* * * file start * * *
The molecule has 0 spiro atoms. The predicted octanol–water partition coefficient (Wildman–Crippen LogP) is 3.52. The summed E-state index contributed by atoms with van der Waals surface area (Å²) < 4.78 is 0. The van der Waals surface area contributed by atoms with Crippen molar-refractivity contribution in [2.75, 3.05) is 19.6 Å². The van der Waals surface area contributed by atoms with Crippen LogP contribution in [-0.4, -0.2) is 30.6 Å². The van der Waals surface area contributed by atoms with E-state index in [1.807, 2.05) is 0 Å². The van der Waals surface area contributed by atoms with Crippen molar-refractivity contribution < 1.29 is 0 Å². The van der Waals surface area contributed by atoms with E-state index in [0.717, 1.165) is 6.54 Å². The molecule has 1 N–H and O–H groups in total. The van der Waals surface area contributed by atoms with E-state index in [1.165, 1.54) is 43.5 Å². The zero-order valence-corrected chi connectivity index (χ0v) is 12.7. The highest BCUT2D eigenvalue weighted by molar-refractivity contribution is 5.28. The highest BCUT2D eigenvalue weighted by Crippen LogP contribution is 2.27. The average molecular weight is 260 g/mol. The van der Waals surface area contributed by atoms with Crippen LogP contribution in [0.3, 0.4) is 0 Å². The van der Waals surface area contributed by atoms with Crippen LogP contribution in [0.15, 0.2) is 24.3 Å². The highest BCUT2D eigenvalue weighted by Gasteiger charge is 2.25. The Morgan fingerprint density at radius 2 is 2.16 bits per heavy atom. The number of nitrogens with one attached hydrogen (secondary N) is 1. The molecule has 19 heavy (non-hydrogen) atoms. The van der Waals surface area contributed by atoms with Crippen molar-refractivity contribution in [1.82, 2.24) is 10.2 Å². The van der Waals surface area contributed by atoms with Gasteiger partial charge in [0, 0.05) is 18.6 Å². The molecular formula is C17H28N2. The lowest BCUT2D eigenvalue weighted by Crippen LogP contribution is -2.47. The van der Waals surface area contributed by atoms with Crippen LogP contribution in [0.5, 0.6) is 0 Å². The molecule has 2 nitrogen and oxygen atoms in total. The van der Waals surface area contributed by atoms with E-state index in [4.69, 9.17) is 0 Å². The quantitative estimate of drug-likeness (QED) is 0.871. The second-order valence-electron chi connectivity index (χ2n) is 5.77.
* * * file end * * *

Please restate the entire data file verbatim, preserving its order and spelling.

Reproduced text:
The molecule has 0 spiro atoms. The predicted octanol–water partition coefficient (Wildman–Crippen LogP) is 3.52. The summed E-state index contributed by atoms with van der Waals surface area (Å²) < 4.78 is 0. The van der Waals surface area contributed by atoms with Crippen molar-refractivity contribution in [2.75, 3.05) is 19.6 Å². The van der Waals surface area contributed by atoms with Crippen LogP contribution in [-0.4, -0.2) is 30.6 Å². The van der Waals surface area contributed by atoms with E-state index in [1.807, 2.05) is 0 Å². The van der Waals surface area contributed by atoms with Crippen molar-refractivity contribution < 1.29 is 0 Å². The van der Waals surface area contributed by atoms with E-state index in [0.717, 1.165) is 6.54 Å². The molecule has 1 N–H and O–H groups in total. The van der Waals surface area contributed by atoms with E-state index in [1.165, 1.54) is 43.5 Å². The zero-order valence-corrected chi connectivity index (χ0v) is 12.7. The highest BCUT2D eigenvalue weighted by molar-refractivity contribution is 5.28. The highest BCUT2D eigenvalue weighted by Crippen LogP contribution is 2.27. The average molecular weight is 260 g/mol. The van der Waals surface area contributed by atoms with Crippen LogP contribution in [0.3, 0.4) is 0 Å². The van der Waals surface area contributed by atoms with Crippen LogP contribution in [0.15, 0.2) is 24.3 Å². The highest BCUT2D eigenvalue weighted by Gasteiger charge is 2.25. The Morgan fingerprint density at radius 2 is 2.16 bits per heavy atom. The number of nitrogens with one attached hydrogen (secondary N) is 1. The molecule has 19 heavy (non-hydrogen) atoms. The van der Waals surface area contributed by atoms with Crippen molar-refractivity contribution in [1.82, 2.24) is 10.2 Å². The van der Waals surface area contributed by atoms with Gasteiger partial charge in [0, 0.05) is 18.6 Å². The molecular formula is C17H28N2. The lowest BCUT2D eigenvalue weighted by Crippen LogP contribution is -2.47. The van der Waals surface area contributed by atoms with Crippen LogP contribution in [0.5, 0.6) is 0 Å². The molecule has 2 nitrogen and oxygen atoms in total. The van der Waals surface area contributed by atoms with E-state index in [4.69, 9.17) is 0 Å². The quantitative estimate of drug-likeness (QED) is 0.871. The second-order valence-electron chi connectivity index (χ2n) is 5.77.